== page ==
North backs out of parley with UN Command

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North backs out of parley with UN Command

North Korea cancelled a working-level meeting with the U.S.-led UN Command in Seoul yesterday morning, saying it wasn’t ready, the UN Command said yesterday.

The meeting, scheduled for 10 a.m. at the truce village of Panmunjom, would have been the first meeting between the two sides since the March 26 sinking of South Korean naval ship Cheonan. The UN command hoped that the meeting would be followed by a general-level meeting.

In a statement, the UN Command said the North requested a delay of the colonel-level meeting for administrative reason. The North did not set a new date for a meeting, it said.

General-level meetings are attended by generals.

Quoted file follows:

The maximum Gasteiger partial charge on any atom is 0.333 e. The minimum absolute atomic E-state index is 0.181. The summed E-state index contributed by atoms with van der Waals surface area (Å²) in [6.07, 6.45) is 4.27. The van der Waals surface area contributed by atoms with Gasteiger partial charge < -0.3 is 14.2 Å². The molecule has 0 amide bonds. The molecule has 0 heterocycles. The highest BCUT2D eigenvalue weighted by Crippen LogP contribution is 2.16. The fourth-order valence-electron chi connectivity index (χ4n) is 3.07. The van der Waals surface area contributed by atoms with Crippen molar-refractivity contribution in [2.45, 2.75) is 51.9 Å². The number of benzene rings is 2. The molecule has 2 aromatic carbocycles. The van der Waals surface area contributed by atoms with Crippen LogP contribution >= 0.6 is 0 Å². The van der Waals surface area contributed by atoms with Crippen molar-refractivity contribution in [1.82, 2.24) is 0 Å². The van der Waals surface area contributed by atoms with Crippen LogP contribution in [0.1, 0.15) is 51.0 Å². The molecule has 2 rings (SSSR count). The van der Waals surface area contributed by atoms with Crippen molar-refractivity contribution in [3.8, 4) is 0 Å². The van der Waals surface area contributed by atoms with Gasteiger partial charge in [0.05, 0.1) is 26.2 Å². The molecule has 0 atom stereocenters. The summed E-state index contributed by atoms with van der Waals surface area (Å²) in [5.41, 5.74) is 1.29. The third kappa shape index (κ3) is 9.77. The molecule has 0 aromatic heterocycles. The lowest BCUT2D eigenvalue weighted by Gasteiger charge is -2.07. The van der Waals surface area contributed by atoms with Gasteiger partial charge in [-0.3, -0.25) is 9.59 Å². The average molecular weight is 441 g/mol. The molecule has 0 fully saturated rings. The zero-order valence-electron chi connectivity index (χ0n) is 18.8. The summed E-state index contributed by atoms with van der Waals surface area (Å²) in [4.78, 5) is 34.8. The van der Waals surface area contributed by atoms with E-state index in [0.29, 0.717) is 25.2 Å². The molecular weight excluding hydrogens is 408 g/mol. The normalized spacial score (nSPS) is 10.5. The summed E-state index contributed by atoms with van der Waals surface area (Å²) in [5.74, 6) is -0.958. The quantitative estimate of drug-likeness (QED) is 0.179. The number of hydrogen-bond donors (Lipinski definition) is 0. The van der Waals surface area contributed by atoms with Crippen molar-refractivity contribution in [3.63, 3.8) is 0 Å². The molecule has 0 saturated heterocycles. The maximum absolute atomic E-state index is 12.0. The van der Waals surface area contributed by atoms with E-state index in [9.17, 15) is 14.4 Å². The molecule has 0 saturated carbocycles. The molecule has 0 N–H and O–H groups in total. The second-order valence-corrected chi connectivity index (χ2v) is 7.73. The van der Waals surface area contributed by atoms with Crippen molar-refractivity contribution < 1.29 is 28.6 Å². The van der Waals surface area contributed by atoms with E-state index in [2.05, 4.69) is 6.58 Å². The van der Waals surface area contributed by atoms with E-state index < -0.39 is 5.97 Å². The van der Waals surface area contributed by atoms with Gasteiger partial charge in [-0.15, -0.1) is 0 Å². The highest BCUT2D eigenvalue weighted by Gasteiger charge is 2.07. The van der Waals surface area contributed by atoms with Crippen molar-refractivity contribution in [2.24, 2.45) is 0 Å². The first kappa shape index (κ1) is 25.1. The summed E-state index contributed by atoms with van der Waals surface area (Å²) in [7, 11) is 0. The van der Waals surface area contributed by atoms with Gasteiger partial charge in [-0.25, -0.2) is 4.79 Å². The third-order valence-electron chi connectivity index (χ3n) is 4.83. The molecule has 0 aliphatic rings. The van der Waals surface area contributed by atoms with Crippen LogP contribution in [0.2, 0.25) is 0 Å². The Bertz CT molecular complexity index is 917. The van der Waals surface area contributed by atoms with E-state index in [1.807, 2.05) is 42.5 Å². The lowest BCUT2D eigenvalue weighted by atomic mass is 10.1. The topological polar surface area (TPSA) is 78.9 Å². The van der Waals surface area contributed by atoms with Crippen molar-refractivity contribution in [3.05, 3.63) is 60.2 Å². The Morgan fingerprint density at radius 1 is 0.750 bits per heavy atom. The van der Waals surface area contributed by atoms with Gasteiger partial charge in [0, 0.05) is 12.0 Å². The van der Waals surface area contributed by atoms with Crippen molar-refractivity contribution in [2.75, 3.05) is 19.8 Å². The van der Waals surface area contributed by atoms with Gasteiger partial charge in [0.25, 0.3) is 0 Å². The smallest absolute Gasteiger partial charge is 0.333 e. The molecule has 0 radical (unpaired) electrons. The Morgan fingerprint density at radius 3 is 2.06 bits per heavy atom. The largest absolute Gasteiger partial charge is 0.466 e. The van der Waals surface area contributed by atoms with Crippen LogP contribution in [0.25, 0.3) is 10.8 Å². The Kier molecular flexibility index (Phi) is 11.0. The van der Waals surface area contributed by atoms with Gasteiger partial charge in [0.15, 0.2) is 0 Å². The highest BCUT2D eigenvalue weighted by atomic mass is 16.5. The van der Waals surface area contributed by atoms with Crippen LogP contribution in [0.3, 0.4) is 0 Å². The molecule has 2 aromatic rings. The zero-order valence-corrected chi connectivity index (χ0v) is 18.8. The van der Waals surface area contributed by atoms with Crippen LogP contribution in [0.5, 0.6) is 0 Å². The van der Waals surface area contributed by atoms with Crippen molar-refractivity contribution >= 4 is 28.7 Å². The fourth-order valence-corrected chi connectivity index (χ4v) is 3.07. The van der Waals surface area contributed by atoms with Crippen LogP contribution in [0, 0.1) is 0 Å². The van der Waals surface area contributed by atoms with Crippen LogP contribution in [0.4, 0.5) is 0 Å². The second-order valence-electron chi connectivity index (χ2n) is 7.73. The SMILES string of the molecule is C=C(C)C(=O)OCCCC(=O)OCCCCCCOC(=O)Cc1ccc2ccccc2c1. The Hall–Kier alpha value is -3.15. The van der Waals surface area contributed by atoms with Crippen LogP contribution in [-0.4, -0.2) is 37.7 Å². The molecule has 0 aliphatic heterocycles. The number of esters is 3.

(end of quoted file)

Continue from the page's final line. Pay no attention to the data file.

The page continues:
The UN Command suggested a working-level military meeting with the North on June 26. The North accepted the proposal last Friday, and proposed it to be held on July 13, the UN Command said.

The North’s initial scheduling of the meeting drew attention as a possible change in the North’s position on the Cheonan issue. The North had earlier refused to talk with the UN Command, which it said would repeat its position that a Korea-led multinational investigation in May concluded that a Northern torpedo blew up the Cheonan.

The North denies involvement in the sinking, which resulted in the death of 46 South Korean sailors.

Meanwhile, diplomatic sources said North Korean foreign minister Pak Ui-chun is planning to attend the Asean Regional Forum on July 23 in Vietnam. It will be the first time since the ship’s sinking that foreign ministers from the six countries involved in North Korea denuclearization talks will meet. The other countries are South Korea, China, the U.S., Japan and Russia. Foreign ministers of 27 countries will be at the meeting.

By Moon Gwang-lip []
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